Founder of CityU creative writing programme questions decision to cancel it
Founder of City University MFA programme questions reasoning behind its closure, as students petition for move to be reconsidered
A decision was made to close a tertiary creative-writing course that had been running for five years amid efforts to keep the curriculum profitable and alive, its founder said.
City University would no longer admit new students to its two-year Master of Fine Arts (MFA) programme in creative writing for the next academic year starting in September.
And the official reasons - low enrolment and a financial deficit - were far from convincing, according to course founder Xu Xi.
CityU told the South China Morning Post on Friday that fresh enrolment would end because "it recruited fewer than 18 students in each of the last two years" out of an annual admission quota of 30, and "has accumulated a large deficit over the years".
But Xu recalled: "In my proposal back in 2009 that CityU contracted me to prepare for an MFA programme, I recommended a target cohort of no more than 20, but the university insisted on 30 at a lower tuition rate."
The fact that the fees had gone up twice since the programme's launch in 2010 - from HK$3,180 to HK$4,030 per credit - was also a reason it did not make the annual quota of 30, she said.
With 45 credits needed to graduate, students must now pay HK$181,350 for tuition alone.
In the university senate's minutes of meeting dated March 24 and acquired by the Post, the English department proposed discontinuing the course as it had run up a total deficit of HK$1.633 million since 2010, including a major loss of HK$993,000 in 2012-13 incurred in part by "an unanticipated charge by the finance office for two years of venue use".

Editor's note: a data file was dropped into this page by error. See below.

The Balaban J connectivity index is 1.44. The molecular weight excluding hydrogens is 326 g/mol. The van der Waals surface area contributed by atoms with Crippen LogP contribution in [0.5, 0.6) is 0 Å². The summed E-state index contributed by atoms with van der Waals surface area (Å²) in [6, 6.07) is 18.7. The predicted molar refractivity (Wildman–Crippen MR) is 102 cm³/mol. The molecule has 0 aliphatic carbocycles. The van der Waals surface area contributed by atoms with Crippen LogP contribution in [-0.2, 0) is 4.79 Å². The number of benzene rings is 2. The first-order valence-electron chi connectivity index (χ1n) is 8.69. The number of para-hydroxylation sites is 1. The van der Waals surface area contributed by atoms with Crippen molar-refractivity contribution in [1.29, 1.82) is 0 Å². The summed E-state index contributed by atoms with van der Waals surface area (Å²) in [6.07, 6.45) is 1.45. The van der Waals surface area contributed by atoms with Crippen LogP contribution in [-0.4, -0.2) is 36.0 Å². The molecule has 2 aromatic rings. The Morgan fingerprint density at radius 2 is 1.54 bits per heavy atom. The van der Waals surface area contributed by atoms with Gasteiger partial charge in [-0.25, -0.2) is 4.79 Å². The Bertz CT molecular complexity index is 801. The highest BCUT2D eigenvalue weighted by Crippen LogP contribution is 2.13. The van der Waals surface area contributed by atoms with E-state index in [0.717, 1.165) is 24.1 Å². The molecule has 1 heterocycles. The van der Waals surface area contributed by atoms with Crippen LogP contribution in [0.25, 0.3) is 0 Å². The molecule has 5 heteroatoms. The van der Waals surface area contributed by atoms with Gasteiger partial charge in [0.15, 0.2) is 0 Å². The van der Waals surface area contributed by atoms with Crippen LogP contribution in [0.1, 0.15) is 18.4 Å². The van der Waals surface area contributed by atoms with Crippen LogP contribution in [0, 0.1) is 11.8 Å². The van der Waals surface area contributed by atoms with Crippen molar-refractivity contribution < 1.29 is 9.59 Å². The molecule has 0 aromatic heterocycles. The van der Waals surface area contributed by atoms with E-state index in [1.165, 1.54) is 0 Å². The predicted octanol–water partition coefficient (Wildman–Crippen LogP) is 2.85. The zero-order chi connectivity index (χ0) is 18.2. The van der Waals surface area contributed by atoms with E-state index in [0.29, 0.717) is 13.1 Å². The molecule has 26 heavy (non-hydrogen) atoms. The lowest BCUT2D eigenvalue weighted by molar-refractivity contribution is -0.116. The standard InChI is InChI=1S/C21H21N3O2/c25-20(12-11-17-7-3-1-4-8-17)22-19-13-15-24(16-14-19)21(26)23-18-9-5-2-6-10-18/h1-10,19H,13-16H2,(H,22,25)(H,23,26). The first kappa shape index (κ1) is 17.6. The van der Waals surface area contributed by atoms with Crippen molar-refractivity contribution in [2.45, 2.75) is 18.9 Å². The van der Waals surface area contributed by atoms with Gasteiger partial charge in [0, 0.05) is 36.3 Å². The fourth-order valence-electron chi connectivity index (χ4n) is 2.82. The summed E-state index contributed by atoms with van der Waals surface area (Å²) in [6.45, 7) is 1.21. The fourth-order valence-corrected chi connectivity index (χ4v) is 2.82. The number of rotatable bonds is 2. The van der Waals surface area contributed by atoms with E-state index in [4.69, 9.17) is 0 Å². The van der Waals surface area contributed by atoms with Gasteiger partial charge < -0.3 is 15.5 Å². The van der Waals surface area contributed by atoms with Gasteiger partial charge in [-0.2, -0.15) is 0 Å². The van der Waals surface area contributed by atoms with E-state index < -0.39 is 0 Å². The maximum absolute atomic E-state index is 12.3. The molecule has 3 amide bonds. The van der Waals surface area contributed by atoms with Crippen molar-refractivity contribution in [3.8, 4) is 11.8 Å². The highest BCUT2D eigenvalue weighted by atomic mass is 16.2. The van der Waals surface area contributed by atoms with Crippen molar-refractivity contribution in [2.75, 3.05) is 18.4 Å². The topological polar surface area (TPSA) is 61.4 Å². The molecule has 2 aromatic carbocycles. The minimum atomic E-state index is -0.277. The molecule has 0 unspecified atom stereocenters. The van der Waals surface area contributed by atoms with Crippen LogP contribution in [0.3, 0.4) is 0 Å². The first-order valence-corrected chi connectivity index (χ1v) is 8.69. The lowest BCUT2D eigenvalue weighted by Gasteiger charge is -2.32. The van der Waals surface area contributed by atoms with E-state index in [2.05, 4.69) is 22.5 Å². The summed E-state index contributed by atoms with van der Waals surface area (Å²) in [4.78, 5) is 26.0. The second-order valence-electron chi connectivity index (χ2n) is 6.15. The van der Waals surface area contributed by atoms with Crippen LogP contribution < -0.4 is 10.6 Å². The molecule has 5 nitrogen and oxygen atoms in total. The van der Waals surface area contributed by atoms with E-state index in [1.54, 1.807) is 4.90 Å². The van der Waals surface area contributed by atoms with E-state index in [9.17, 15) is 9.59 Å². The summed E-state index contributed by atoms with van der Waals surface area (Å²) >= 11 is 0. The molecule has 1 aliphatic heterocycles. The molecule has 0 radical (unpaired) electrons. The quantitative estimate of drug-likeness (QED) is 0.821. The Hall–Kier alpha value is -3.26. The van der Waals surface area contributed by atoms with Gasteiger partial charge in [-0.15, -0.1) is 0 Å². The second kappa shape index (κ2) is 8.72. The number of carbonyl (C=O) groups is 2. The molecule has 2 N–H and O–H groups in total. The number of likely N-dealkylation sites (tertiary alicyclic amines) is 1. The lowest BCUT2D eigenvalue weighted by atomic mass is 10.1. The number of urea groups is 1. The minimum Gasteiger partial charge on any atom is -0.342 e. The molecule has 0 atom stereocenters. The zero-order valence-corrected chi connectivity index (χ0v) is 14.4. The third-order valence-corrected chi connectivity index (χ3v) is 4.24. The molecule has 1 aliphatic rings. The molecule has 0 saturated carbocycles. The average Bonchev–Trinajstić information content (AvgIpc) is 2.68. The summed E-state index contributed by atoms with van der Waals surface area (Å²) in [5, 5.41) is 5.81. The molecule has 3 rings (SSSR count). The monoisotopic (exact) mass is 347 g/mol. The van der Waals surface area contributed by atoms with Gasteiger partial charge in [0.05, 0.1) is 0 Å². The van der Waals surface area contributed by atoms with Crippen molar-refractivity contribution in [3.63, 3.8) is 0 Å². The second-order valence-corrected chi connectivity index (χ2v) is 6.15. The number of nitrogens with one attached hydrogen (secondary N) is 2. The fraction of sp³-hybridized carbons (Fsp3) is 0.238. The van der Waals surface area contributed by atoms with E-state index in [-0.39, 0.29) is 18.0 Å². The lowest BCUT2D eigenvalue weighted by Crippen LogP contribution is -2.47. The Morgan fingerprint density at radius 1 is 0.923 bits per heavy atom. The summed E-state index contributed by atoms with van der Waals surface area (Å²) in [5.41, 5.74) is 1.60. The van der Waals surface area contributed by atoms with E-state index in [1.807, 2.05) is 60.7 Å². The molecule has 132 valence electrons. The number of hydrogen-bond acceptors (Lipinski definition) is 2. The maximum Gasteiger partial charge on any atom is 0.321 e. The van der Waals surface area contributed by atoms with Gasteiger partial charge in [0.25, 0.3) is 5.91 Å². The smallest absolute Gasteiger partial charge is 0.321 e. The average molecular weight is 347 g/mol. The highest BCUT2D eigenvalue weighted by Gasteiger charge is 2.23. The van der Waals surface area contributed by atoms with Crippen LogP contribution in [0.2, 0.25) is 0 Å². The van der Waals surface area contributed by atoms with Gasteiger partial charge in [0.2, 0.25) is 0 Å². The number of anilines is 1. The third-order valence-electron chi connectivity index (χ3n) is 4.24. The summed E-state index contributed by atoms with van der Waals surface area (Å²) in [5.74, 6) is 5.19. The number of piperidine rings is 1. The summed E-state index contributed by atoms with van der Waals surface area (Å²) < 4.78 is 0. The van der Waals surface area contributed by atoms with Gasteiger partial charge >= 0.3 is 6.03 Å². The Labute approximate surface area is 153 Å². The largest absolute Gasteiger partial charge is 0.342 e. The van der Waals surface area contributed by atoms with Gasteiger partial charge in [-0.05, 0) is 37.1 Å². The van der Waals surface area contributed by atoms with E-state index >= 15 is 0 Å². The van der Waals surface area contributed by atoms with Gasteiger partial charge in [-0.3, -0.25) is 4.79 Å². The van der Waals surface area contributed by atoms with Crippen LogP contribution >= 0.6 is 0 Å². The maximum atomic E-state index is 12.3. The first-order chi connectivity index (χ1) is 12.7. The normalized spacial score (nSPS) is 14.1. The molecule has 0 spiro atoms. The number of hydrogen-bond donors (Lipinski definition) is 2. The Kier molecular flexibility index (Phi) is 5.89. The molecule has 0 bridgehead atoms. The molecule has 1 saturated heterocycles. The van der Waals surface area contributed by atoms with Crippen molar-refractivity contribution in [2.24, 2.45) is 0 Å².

The document also says "a small profit of HK$440,000" is anticipated for 2014-15, but that the finance office is of the view "the programme is no longer viable financially".
Xu said she drew up a budget last year with the department's acting head Professor Rodney Jones to continue the course, backed by profitability, with a lower enrolment of 20 or below.
But things took a nosedive when Professor Hon Chan became the new acting head in December. Chan announced the closure at a March 2 meeting that Xu also attended.
The senate approved the closure proposal on March 24, but staff and students were unaware until April 27, causing an outcry among celebrated writers on the teaching roster - including Richard Blanco, the poet at the inauguration of US President Obama's second term - and the multinational body of students.
Yesterday, 97 alumni and students signed a petition asking senior management to reconsider the decision and hold a face-to-face dialogue.
"What is really so sad is that we are at the forefront of shaping the future of Asian literature," Danielle Van-De-Broucke, a student from England, said. "So to stop it now is really shortsighted."